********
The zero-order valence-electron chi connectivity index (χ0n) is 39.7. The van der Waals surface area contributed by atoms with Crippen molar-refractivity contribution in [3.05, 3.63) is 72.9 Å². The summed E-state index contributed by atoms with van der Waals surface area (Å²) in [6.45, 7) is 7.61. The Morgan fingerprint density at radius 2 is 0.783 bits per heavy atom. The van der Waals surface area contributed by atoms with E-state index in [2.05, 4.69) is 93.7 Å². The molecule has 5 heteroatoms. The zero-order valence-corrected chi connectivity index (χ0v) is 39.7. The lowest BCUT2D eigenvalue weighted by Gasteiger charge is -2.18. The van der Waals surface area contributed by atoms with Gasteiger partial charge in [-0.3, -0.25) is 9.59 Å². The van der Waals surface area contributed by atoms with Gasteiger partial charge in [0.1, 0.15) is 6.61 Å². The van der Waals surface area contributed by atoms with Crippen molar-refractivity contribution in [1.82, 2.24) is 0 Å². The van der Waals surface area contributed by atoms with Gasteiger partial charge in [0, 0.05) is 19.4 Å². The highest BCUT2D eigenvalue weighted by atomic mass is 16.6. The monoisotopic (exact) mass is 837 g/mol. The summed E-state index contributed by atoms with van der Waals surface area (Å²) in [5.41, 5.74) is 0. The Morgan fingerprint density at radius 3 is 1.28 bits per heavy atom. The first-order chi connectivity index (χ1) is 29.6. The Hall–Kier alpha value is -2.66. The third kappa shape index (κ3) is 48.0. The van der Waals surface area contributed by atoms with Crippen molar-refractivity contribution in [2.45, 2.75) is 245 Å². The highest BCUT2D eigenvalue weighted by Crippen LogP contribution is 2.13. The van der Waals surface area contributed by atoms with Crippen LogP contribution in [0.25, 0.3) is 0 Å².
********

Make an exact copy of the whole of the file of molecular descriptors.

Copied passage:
The zero-order valence-electron chi connectivity index (χ0n) is 39.7. The van der Waals surface area contributed by atoms with Crippen molar-refractivity contribution in [3.05, 3.63) is 72.9 Å². The summed E-state index contributed by atoms with van der Waals surface area (Å²) in [6.45, 7) is 7.61. The Morgan fingerprint density at radius 2 is 0.783 bits per heavy atom. The van der Waals surface area contributed by atoms with E-state index in [2.05, 4.69) is 93.7 Å². The molecule has 5 heteroatoms. The zero-order valence-corrected chi connectivity index (χ0v) is 39.7. The lowest BCUT2D eigenvalue weighted by Gasteiger charge is -2.18. The van der Waals surface area contributed by atoms with Gasteiger partial charge in [-0.3, -0.25) is 9.59 Å². The van der Waals surface area contributed by atoms with Gasteiger partial charge in [0.1, 0.15) is 6.61 Å². The van der Waals surface area contributed by atoms with Crippen molar-refractivity contribution in [1.82, 2.24) is 0 Å². The van der Waals surface area contributed by atoms with Gasteiger partial charge in [0, 0.05) is 19.4 Å². The highest BCUT2D eigenvalue weighted by atomic mass is 16.6. The monoisotopic (exact) mass is 837 g/mol. The summed E-state index contributed by atoms with van der Waals surface area (Å²) in [5.41, 5.74) is 0. The Morgan fingerprint density at radius 3 is 1.28 bits per heavy atom. The first-order chi connectivity index (χ1) is 29.6. The Hall–Kier alpha value is -2.66. The third kappa shape index (κ3) is 48.0. The van der Waals surface area contributed by atoms with Crippen molar-refractivity contribution in [2.45, 2.75) is 245 Å². The highest BCUT2D eigenvalue weighted by Crippen LogP contribution is 2.13. The van der Waals surface area contributed by atoms with Crippen LogP contribution in [0.25, 0.3) is 0 Å².